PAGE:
|23k||John Reeves Pierce, Commander (Commanding Officer) of the Argonaut (SS-166) on her last patrol.||USN photo courtesy of oneternalpatrol.com.|
|87k||The ship's bell of Argonaut (SS-166), lost in combat in 1943 - still serves at the chapel of the Submarine base, Pearl Harbor.||Photo courtesy of Bill Gonyo.|
|167k||Commemorative photo honoring the memory of the crew of the Argonaut (SS-166).||Photo courtesy of Tom Kermen. Dante's Prayer courtesy of Loreena McKennitt via quinlanroad.com.|
|117k||Joyce DaSilva, the wife of Jesse DaSilva of the Tang (SS-306), one of the nine survivors of the boat, tosses a flower into a reflecting pool to honor the memory of one of the 52 submarines lost during World War II at the National Submarine Memorial-West on board Naval Weapons Station Seal Beach, Calif. On this Veterans Day, the Submarine Veterans of World War II transferred ownership of the memorial to the U.S. Navy.
The following text is from The Coming Fury by Bruce Catton., pg. 478.
"Major Sullivan Ballou of Rhode Island was killed in the battle, and just before it he had wrote to his wife, Sarah, to tell her that he believed he was going to be killed and to express a tremulous faith that could see a gleam of light in the dark:
"But O Sarah! If the dead can come back to this earth and float unseen around those they loved, I shall always be near you in the gladdest days and in the gloomiest nights, always, always, and if there be a soft breeze upon your chest it shall be my breath, as the cool air fans your throbbing temple it shall be my spirit passing by. Sarah, do not mourn me dead; think I am gone and wait, for we shall meet again!"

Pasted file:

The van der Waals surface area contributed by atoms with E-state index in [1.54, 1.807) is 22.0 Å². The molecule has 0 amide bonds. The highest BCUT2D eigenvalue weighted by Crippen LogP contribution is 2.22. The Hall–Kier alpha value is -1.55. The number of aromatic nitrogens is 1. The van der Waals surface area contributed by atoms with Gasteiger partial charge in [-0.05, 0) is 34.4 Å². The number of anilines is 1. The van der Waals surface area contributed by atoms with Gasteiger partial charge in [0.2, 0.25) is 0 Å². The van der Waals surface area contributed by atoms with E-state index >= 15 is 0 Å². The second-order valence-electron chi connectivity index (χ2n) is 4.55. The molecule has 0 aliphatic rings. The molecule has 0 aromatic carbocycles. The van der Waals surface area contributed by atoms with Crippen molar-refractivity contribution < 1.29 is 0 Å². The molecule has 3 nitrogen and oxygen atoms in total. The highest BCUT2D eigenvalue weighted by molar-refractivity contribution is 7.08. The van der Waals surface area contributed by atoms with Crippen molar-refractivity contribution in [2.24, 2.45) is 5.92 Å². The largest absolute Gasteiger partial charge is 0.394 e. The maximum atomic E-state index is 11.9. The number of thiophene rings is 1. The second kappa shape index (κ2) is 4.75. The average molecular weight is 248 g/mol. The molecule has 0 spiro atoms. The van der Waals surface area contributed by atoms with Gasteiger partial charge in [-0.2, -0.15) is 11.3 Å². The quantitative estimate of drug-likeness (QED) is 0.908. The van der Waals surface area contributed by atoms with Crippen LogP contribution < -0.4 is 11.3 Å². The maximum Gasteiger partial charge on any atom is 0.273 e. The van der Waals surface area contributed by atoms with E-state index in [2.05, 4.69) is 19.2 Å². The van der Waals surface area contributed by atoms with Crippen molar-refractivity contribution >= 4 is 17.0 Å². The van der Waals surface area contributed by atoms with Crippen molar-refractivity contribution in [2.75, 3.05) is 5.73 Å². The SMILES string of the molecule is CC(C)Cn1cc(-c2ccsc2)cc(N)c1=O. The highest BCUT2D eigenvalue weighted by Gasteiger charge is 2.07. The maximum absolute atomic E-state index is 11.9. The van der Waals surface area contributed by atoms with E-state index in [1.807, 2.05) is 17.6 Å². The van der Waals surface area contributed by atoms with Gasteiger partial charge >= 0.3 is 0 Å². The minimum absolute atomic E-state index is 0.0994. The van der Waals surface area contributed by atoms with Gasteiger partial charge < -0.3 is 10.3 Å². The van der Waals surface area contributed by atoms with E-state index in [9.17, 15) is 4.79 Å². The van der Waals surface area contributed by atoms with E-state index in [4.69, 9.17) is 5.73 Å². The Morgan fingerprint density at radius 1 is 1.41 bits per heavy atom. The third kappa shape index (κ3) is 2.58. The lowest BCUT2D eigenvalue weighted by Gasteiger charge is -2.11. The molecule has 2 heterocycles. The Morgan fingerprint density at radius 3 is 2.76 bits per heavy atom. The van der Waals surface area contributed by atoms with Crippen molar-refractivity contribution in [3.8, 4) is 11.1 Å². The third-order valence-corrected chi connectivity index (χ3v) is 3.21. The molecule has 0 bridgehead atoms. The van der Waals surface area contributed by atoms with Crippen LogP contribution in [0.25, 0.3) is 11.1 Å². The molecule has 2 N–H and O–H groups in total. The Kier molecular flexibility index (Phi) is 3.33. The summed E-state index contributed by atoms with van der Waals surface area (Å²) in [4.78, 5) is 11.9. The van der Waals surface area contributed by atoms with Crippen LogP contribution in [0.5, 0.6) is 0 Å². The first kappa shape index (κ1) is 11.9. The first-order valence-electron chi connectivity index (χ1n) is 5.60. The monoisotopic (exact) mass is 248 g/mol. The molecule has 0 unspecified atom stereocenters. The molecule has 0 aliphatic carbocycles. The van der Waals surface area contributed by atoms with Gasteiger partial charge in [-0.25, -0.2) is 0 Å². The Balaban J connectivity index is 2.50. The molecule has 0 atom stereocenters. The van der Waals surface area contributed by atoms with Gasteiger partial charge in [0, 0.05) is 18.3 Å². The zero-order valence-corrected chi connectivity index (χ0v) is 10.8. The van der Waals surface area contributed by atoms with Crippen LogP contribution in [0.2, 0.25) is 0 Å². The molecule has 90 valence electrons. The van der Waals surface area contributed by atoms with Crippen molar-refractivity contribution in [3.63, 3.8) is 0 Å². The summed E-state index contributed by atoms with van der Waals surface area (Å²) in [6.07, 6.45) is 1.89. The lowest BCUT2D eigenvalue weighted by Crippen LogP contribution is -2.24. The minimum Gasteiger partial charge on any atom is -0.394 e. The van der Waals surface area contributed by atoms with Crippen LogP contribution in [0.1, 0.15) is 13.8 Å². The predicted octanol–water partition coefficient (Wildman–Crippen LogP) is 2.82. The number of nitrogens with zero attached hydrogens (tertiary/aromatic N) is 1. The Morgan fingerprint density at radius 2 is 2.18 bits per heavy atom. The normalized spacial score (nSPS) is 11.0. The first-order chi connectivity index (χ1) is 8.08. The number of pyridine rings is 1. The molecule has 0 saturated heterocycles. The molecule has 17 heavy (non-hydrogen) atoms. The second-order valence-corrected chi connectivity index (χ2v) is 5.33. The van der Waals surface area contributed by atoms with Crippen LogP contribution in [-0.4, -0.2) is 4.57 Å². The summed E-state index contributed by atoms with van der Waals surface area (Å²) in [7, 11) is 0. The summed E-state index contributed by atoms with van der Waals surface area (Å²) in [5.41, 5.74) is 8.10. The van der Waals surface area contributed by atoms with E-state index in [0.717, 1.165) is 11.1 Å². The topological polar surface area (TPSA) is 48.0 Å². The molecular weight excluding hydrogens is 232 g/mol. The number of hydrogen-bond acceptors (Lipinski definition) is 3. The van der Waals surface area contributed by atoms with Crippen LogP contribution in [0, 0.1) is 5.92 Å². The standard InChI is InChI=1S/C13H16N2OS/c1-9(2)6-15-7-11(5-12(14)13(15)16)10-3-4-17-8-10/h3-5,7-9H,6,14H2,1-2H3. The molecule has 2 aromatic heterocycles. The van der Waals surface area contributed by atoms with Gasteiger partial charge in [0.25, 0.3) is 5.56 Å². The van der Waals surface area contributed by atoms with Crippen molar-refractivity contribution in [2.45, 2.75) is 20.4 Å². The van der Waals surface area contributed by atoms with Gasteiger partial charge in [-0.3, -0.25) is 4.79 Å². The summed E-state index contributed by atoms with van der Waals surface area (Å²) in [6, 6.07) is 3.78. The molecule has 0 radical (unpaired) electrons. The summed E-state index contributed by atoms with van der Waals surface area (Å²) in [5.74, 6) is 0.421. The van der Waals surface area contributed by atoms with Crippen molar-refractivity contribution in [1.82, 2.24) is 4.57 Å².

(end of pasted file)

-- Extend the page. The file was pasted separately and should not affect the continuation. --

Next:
|Text i.d. courtesy of Marlynn Starring. Photo i.d. courtesy of Chuck Senior, Vice Commander, Los Angeles-Pasadena Base, USSVI.
USN photo # N-1159B-021 by Journalist 2nd Class Brian Brannon, courtesy of news.navy.mil.
|114k|| A Marine Raider, injured during the Makin operation, is lifted through a hatch on Argonaut (SS-166) to be taken ashore at Pearl Harbor, 26 August 1942. In less than 5 months time, the boat and her entire company would be listed as M.I.A.|
In the Second Book of Shmuel (Samuel), 22nd chapter, 5th through the 20th verses, translated from the original in Hebrew and published by the Koren Publishers of Jerusalem, Israel, 1982, can perhaps aptly describe the fate of the crew and all other U.S. submariners who died defending their county:
"When the waves of death compassed me / the floods of ungodly men made me afraid; / the bonds of She'ol encircled me; / the snares of death took me by surprise; / in my distress I called upon the Lord, / and cried to my G-D: / and he heard my voice out of his temple, / and my cry entered into his ears. / Then the earth shook and trembled; /the foundations of heaven moved / and shook because of his anger /...the heavy mass of waters, and thick clouds of the skies /... And the channels of the sea appeared, / the foundations of the world were laid bare, / at the rebuking of the Lord, at the blast at the breath of his nostrils. / He sent from above, he took me; / he drew me out of many waters; / he delivered me from my strong enemy, and from those who hated me; for they were too strong for me. / They surprised me in the day of my calamity: / but the Lord was my stay..."
|Official USN photo # 80-G-13879, now in the collections of the National Archives., courtesy of the U.S. Naval Historical Center.|